The Inspector isn’t Always Right

The Inspector isn’t Always Right

Few things are as frustrating in the construction industry as having a building or home come to a screeching halt due to a failed county or city inspection. Whether you’re hoping to close in the framing with sheetrock or looking for permission for the owner to occupy the structure, just about every project is on a tight schedule and any stoppage can cost time and money. Subcontractor schedules may have to be adjusted, material deliveries rearranged and even worse, you may have to tell the customer their new home or business isn’t going to be ready on time.

It’s bad enough when the failed inspection is due to a mistake by your crew or a sub-contractor, but what if it’s due to a misinterpretation of the code by the inspector? Unfortunately, many of the codes used by cities and counties aren’t cut and dry – there are many gray areas that are left up to the individual inspector to make a determination based on the situation. The nature of construction almost makes this a necessity and it’s normally not a problem unless you and the inspector don’t see eye to eye.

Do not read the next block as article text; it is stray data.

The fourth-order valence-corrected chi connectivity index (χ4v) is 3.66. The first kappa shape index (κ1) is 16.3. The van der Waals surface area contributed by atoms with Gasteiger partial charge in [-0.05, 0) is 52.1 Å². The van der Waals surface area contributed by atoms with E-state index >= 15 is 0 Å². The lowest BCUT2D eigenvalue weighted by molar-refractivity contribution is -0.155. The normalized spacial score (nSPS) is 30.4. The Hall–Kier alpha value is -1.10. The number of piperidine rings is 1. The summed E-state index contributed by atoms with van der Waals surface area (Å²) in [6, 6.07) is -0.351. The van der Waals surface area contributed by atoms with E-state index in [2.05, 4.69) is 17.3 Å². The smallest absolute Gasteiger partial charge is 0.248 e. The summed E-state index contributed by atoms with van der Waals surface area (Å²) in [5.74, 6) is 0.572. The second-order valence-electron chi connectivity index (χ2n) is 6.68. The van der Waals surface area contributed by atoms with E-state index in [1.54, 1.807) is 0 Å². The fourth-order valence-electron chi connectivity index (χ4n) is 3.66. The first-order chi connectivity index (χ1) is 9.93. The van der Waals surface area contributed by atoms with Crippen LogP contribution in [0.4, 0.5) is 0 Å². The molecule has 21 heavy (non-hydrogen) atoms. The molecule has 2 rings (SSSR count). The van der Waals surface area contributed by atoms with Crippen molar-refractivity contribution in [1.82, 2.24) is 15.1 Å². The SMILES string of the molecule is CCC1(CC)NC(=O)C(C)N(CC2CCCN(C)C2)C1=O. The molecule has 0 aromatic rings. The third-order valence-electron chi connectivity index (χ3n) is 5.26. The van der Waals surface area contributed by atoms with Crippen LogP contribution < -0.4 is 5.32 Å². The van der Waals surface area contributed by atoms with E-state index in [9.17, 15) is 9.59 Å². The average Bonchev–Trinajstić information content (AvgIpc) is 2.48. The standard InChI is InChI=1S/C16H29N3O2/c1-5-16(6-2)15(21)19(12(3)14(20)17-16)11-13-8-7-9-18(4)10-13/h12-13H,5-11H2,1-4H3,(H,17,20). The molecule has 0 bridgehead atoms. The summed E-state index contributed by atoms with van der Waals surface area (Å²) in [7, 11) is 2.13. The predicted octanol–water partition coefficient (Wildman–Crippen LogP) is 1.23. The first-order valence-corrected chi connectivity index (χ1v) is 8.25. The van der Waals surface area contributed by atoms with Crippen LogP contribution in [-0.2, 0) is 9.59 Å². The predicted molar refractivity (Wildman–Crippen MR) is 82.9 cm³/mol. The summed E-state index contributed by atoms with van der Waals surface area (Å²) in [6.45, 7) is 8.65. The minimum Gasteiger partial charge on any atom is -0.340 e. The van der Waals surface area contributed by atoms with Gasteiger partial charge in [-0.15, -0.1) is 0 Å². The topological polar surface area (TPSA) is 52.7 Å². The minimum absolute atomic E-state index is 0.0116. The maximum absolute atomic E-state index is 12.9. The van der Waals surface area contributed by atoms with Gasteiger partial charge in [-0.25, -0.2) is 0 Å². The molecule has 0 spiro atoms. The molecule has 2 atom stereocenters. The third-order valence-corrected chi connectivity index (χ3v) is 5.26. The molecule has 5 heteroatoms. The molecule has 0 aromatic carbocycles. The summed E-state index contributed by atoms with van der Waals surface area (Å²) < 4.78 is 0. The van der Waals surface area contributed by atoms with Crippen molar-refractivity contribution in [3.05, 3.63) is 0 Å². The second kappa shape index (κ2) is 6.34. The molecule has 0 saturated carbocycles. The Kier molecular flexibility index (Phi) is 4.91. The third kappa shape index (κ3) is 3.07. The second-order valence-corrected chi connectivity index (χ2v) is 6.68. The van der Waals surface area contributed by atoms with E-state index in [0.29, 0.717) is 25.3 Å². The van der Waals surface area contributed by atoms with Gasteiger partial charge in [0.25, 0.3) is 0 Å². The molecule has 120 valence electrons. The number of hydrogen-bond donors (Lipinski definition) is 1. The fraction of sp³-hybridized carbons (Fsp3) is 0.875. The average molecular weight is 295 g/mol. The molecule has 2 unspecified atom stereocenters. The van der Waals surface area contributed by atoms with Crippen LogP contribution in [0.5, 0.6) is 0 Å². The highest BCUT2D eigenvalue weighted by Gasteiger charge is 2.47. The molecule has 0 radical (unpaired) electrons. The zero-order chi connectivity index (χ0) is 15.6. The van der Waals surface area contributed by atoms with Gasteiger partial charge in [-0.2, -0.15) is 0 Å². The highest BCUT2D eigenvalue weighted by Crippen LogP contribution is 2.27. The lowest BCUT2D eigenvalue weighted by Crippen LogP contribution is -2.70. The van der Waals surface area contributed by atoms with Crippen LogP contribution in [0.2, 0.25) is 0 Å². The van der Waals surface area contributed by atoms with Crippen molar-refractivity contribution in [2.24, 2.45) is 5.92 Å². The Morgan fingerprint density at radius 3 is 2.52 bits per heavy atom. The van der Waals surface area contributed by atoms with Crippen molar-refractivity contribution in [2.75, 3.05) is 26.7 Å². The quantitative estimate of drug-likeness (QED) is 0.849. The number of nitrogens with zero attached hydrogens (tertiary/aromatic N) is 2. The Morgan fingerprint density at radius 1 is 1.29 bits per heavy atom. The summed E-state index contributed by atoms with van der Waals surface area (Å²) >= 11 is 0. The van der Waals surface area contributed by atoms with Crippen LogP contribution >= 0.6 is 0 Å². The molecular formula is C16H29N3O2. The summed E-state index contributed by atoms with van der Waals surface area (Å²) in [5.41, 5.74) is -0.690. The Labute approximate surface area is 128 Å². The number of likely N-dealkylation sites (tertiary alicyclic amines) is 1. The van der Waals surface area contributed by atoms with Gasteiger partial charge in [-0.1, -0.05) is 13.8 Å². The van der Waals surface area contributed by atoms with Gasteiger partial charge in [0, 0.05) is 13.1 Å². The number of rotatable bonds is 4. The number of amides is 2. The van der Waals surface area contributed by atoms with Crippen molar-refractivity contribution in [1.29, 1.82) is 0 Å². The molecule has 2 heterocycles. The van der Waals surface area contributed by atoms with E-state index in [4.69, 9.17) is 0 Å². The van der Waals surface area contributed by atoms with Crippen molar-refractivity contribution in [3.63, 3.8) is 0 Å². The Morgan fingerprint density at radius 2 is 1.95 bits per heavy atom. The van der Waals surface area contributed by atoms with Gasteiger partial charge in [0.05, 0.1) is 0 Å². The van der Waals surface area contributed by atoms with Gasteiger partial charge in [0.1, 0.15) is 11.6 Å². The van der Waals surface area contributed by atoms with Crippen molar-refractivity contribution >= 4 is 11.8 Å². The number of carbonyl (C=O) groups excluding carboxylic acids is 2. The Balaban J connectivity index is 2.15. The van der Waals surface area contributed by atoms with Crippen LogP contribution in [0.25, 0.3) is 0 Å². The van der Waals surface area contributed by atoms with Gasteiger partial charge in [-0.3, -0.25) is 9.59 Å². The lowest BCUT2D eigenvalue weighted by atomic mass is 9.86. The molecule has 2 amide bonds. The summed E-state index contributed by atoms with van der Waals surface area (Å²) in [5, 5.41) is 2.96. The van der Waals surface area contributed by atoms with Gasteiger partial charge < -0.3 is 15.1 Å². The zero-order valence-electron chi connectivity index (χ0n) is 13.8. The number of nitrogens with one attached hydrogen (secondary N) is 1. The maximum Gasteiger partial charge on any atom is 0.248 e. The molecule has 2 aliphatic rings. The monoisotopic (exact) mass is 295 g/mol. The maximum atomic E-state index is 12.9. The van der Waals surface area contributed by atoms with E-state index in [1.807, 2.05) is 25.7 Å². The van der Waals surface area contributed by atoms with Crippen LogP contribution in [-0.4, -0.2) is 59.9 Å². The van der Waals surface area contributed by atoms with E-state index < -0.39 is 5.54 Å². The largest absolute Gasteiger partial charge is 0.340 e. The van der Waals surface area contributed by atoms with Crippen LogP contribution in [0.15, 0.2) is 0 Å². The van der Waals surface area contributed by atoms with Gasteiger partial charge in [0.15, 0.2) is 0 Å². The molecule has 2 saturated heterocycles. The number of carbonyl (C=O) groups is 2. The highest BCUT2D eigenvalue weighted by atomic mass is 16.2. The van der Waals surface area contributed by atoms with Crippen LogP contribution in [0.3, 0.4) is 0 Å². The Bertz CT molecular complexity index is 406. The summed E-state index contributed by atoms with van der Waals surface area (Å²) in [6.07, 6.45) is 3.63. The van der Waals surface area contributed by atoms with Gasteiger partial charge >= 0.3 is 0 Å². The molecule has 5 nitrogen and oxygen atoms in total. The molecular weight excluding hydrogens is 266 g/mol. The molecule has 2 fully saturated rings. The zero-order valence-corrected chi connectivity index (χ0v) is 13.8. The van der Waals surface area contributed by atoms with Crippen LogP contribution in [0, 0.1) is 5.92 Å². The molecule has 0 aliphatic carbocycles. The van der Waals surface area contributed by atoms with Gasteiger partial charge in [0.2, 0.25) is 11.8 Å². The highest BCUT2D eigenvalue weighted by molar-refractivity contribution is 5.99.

So what are the options when you have one of these situations arise? Unless you’re concerned with proving a point, simple problems are normally best solved by making the change the inspector asks for – it’s a lot easier and cheaper moving or adding an electrical outlet than letting the home sit for several days – especially if there happens to be a moving van parked out front.

However, not every point of contention is quite that simple – some can be very time consuming and expensive to change and there aren’t too many contractors who like to hear those words these days. If you have a code book on site or can pull the section in question up on the Internet, many inspectors are willing to listen to your interpretation and may change their mind in your favor. If you don’t happen to have one of those types of inspectors, having a meeting with their supervisor often helps.

When all else fails, many jurisdictions have a building committee that can make a decision on these types of matters. While this might seem extreme, if you’re faced with tearing out several condo buildings worth of exterior stairs due to an inspector’s interpretation of the maximum riser height that doesn’t agree with yours, you might be very grateful for this resource.

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Posted on Dec 21, 2011 by admin | Posted in Building Inspectors, Construction Project Management, Government Regulations

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